February 17, 2023

There is a writing technique known as the “general-to-specific structure” or “deductive composition,” where the progression of ideas flows from broad declarations to specific details. If we look at last week’s Torah portion, Yitro, and read it as one connected sub-story from the Book of Exodus with this week’s Torah portion, Mishpatim, we find two interesting pronouncements by Gd:

“You shall be to Me a kingdom of priests and a holy nation.” (Yitro, 19:6)

“You shall be holy people to Me.” (Mishpatim, 22:30)

So, what happened between these two declarations? Why the change in designation? Our scholars explain that leading up to receiving the Ten Commandments, Gd calls for the people to be a “holy nation” because they have no personal responsibilities for which to be accountable. However, only until after this week, having now received specific laws on how to live their daily lives, Gd commands the nation to be a “holy people.”

You see, we can live together, generally support each other, rely on the handful of individuals or organizations who take care of those in need, and call ourselves a community, even a “holy nation.” However, like the deductive writing structure, in order to be a “holy person,” we need to personalize the responsibility and hold ourselves specifically accountable to fulfill the good deeds and responsibilities to advance our community.

This week in Israel, we saw these values displayed in full effect. Unlike in many countries across the globe, when citizens have taken to the streets to voice their concerns, share their public criticism, or gather in support of a common goal, which has led to clashes with authority, arrests, and even public beatings, in Israel this week the right to demonstrate was peaceful, positive, and passionate, and recognized by both sides as a right to gather affirmed in a free and democratic country.

To be clear, this column is not about taking sides on an issue; rather, it is to highlight that Israeli politics is messy. Israel is a country about to celebrate its 75th birthday (stay tuned for more information about the JCC’s Yalla 75 Yom Ha’atzmaut celebration). For context, the United States went from being a united country following its war for independence in 1776, to then engaging in a civil war before its 85th birthday. Heaven forbid Israel collapses into a civil war, but Israelis need to figure out the specifics of how Israel is going to move forward. Up to now, Israel has had a general structure defining its unity and “holy nation” status. For the citizens to earn their “holy person” honorific, they will need to live up to the values, morals, and ethics of our faith.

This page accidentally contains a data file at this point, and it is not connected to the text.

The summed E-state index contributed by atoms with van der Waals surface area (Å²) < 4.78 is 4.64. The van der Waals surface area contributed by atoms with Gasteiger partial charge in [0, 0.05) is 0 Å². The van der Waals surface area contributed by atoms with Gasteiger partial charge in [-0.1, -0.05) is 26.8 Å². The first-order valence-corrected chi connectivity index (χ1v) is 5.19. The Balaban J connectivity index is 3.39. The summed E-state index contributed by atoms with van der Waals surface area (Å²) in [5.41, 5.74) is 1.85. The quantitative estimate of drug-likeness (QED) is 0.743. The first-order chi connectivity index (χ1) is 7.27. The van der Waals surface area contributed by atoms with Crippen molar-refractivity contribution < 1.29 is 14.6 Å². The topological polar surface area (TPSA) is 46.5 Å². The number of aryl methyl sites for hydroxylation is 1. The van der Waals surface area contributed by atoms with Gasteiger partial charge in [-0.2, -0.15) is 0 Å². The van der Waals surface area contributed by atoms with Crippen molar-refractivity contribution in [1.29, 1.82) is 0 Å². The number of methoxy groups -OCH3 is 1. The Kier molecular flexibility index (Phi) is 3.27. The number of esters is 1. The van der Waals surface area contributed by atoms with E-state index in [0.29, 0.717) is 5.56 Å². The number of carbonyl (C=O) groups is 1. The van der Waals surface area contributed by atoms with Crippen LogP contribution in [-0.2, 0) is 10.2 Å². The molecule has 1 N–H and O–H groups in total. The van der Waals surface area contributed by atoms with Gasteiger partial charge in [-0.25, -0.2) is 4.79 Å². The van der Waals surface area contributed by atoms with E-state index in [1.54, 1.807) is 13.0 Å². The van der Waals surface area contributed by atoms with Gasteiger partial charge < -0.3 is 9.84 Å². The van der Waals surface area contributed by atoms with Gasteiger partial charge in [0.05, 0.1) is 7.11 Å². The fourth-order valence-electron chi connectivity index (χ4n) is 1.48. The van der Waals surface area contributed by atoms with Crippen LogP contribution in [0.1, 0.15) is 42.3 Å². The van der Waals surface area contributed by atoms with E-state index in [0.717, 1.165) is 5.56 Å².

Many scholars have tried to identify the reason Judaism has survived mightier empires, more powerful dynasties, and greater kingdoms. But the reason is simpler and more obvious than complex. It is the requirement of the minyan. Judaism cannot be practiced alone. To fulfill the requirements, obligations, and commandments of our faith, one needs community.

This week, may we embrace the general qualities of our community that validate the reasons we live where we do and let us also reach out to a specific friend, neighbor, or even distant acquaintance with whom we have not spoken to for a while and let them know we are here for them. These specific actions are what make a difference in our lives. And if you have more love to share and would like us to connect you with one of our Jewish outreach and support organizations across the Jewish community, we are always looking for active, caring, and interested volunteers. Please contact the Jewish Federation, and we will match you to the organization that best meets your interest. These specific behaviors are how we sanctify our faith. Because we are…


Shabbat Shalom,